These recent weeks have left me ponderous of many things.
I learned of the death of Robin Williams that Monday with the rest of the world. I groaned.
I groaned, not because I knew him personally. Such was not my privilege. No, I groaned for his family in the unimaginable horror they must be experiencing. I groaned for those I love who have lost a family member in a similar way, knowing they would relive their own horrific memories yet again. I groaned for every family who lives with the anxiety and fear of this possibility.
And then the wave of responses started. There were the expected responses of sadness and shock, the many clips that made us laugh from various roles he played. I had my own favorites and I watched many others.
And then the stupid started. You know the stupid. The responses and comments from people who should know better but don’t. Those speaking as if they had any knowledge and clearly did not. Those whose words poked at the open wounds of sufferers who have lived this unimaginable horror or who fear one day they might.
And I went from groaning to anger.
And then, as if there had not been enough emotion already, I saw the reaction to the stupid. And it was just as vitriolic.
And I thought, really, can we not just pause and be reflective? If this moment is anything, isn’t it a moment when we should pause and reflect on the meaning of life, the meaning of our fragile humanity, the meaning of hope and hopelessness, the meaning of suffering for those living with depression or other major mental illness?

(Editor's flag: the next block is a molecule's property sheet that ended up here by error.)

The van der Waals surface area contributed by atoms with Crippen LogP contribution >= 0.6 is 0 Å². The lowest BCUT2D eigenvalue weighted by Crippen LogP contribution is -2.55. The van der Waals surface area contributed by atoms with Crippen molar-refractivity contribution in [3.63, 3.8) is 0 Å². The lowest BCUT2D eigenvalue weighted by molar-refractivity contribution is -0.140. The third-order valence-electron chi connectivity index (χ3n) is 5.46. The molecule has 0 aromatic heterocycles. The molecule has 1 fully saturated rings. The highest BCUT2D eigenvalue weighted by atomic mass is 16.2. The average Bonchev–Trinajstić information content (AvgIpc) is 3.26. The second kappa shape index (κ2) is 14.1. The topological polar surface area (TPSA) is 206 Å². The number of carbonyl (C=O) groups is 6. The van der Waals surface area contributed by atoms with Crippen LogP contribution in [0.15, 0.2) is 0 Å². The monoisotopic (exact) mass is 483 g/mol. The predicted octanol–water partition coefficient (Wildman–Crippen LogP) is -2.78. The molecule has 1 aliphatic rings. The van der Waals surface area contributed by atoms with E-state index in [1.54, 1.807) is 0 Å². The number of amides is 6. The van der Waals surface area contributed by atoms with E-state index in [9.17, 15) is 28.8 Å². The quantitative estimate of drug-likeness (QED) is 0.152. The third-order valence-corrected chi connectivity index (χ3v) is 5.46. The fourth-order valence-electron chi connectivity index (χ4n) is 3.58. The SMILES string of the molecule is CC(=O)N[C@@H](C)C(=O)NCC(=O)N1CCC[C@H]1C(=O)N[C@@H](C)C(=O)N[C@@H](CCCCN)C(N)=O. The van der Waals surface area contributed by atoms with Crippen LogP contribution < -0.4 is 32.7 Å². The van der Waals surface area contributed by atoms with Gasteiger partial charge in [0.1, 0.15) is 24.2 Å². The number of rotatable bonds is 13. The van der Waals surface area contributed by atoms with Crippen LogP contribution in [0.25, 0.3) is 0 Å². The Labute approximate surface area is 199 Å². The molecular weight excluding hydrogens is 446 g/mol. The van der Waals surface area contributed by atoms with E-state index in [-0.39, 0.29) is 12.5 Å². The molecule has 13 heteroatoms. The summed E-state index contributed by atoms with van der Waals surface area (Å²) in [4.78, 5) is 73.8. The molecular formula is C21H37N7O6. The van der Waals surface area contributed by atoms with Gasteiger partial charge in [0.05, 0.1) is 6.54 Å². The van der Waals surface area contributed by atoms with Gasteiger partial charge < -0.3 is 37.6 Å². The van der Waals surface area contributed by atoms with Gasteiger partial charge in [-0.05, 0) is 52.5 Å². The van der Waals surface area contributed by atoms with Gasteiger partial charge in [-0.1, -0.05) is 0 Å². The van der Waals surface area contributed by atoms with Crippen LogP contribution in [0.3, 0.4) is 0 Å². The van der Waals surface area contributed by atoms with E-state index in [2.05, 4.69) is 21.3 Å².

And so I have pondered these recent weeks. I have reflected on these things. And here is where I am.
- Depression is real and palpable and often debilitating for those in its grip.
- Those who live with depression as their form of brokenness live with a form of suffering I cannot fathom. I have experienced mild forms of the challenge during and after chemotherapy but nothing so debilitating that I could not see any hope for beyond the moment.
- I am broken in other ways. My brokenness may not play out in the same way but it is just as real.
- Those who live with depression or other mental health challenges live with struggles beyond my comprehension. I should respect that and speak grace into their lives.
- There is a complexity to these issues that doesn’t fall neatly into simply disability or simply choice. As my dear friend Joan has said to me many times, “The hardest part is when sin mingles with disability.” Oh my, I linger long and thoughtfully on this often.
- Only God knows where the line is crossed between disability and sin. I try to discern that moment in my interactions with those who suffer in this life with mental health challenges but only God truly knows when that line is crossed.
- God assures us that He will always provide a way of escape from any temptation. I linger long here as well. In my quiet time I read I Corinthians 10:13 and it assures me of this, “No temptation has overtaken you but such as is common to man. And God is faithful, who will not allow you to be tempted beyond what you are able but will provide a way of escape that you may be able to endure it.” And I linger here long. What does this mean for those who struggle with depression, for those who struggle with suicidal ideation? What does it really mean? How does this passage apply to their suffering journey?